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Re: [Help-gsl] GSL 1.16 gsl_interp_accel_find not threadsafe?

From: Leek, Jim
Subject: Re: [Help-gsl] GSL 1.16 gsl_interp_accel_find not threadsafe?
Date: Tue, 22 Mar 2016 16:32:47 +0000

OK, it appears that I don't actually need to pass in the accel object?  Because 
the gsl_spline* itself is const, it's only the accel object that isn't.  And 
digging around a bit, I see code like this:

 if (acc != 0)
      index_a = gsl_interp_accel_find (acc, x_array, size, a);
      index_b = gsl_interp_accel_find (acc, x_array, size, b);
      index_a = gsl_interp_bsearch (x_array, a, 0, size - 1);
      index_b = gsl_interp_bsearch (x_array, b, 0, size - 1);

So, it looks like I can just pass in NULL as the accel object, and I'll be able 
to use the same gsl_spline object with multiple threads, and GSL will still 
produce that correct value (if a little more slowly.)  

That's correct? 
From: Patrick Alken address@hidden
Sent: Monday, March 21, 2016 1:47 PM
To: Leek, Jim; address@hidden
Subject: Re: [Help-gsl] GSL 1.16 gsl_interp_accel_find not threadsafe?

Yes these functions are thread-safe in the sense that they do not set
any global variables. So if you have 2 threads, each with its own accel,
then each thread will update its own accel object just fine, without
causing any problems due to global variables being set.

However, as you noted, when you interpolate a point, internal variables
inside the accel object are updated, so if 2 threads are accessing the
same accel object, they may try to update these internal variables at
the same time, causing a data race condition.

I would say its only safe to access the same gsl object from different
threads when you only need to pass a const * pointer to the object -
this means that no internal state variables are updated by the function
call, so read-only routines should be safe to call from any number of

But for routines which update the internal state, each thread needs its
own copy of the workspace.


On 03/21/2016 02:37 PM, Jim Leek wrote:
> OK, that's the problem then.  Yes, I am using the same object with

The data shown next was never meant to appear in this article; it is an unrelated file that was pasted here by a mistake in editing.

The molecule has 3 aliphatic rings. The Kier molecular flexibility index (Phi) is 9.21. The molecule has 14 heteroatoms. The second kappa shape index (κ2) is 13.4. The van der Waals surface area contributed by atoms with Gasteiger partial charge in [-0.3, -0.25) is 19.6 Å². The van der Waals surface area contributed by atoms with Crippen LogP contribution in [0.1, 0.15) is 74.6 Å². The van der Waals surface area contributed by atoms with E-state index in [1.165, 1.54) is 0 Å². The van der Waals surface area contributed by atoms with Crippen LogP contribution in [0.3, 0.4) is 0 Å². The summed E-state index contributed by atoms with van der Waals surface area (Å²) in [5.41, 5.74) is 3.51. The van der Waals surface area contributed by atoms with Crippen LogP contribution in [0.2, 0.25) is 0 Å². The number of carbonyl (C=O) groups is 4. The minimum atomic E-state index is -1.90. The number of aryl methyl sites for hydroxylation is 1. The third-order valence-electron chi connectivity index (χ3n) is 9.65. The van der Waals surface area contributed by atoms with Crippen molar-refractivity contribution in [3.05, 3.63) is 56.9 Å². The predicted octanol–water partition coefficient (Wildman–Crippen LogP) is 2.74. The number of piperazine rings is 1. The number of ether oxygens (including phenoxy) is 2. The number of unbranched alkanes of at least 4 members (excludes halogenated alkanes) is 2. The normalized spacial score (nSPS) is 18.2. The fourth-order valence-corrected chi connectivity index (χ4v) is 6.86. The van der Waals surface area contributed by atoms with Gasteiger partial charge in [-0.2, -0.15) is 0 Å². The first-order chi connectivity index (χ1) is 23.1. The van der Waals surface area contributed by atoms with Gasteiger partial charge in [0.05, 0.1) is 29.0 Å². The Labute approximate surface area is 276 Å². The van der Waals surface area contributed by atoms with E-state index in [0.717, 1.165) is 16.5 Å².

> multiple threads.
> I had assumed that once the object was constructed, it was safe to
> read it from multiple threads.  So a very common thing I have done is:
> //This constructor is only run on 1 thread of course
> GSL1DFunction::GSL1DFunction(OBJECT* obj) {
>   ....[snip].....
>   acc = gsl_interp_accel_alloc ();
>   spline = gsl_spline_alloc (gsl_meth, XX.size());
>   gsl_spline_init (spline, &XX[0], &YY[0], XX.size());
> }
> //This eval function is called by many threads
> double GSL1DFunction::eval(double X) const {
>   return gsl_spline_eval (spline, X, acc);
> }
> //In this case I was calling this integration function from multiple
> threads:
> double GSL1DFunction::integ(double AA, double BB) const {
>   return gsl_spline_eval_integ (spline, AA, BB, acc);
> }
> So, I've done this a lot.  This is the first time it has caused an
> issue, but I think that is just because the loop was unusually tight
> and the integration call unusually long.  It it correct that both
> gsl_spline_eval_integ AND gsl_spline_eval are not thread-safe in this
> manner?  It would be difficult for me to make an individual object for
> each thread with OpenMP.  I will probably have to use a mutex.
> Thanks,
> Jim
> On 03/21/2016 12:45 PM, Patrick Alken wrote:
>> Hard to say without any example code, but are you trying to use the
>> same accel object from all the threads? Each thread will need its own
>> interpolator and accel workspace. From the two lines you posted, I
>> don't see any global variables or anything that would cause problems
>> as long as each thread has its own accel workspace.
>> Patrick
>> On 03/21/2016 12:34 PM, Leek, Jim wrote:
>>> I am using GSL in an openMP program.  It usually goes pretty well,
>>> but I recently ran a problem where I started getting random results
>>> (the deterministic problem returned wildly different results on each
>>> run.)
>>> I was finally able to get Intel Inspector to give me a clue. It says
>>> there is a data race in gsl_intep_accel_find at:
>>> Line 210,211:
>>>    a->miss_count++;
>>>    a->cache - gsl_interp_bsearch(ca, x, x_intex, len-1)
>>> The call stack is:
>>> gsl_spline_eval_integ:190
>>> gsl_intep_eval_integ:273
>>> cspline_eval_integ:403
>>> gsl_interp_accel_find:211
>>> Avoiding calling this in the threading region does seem to solve the
>>> issue.
>>> 1) Is this a known issue?
>>> 2) Is there a known way to get around it?
>>> 3) Is it already fixed in a newer version of GSL?
>>> Thanks,
>>> Jim

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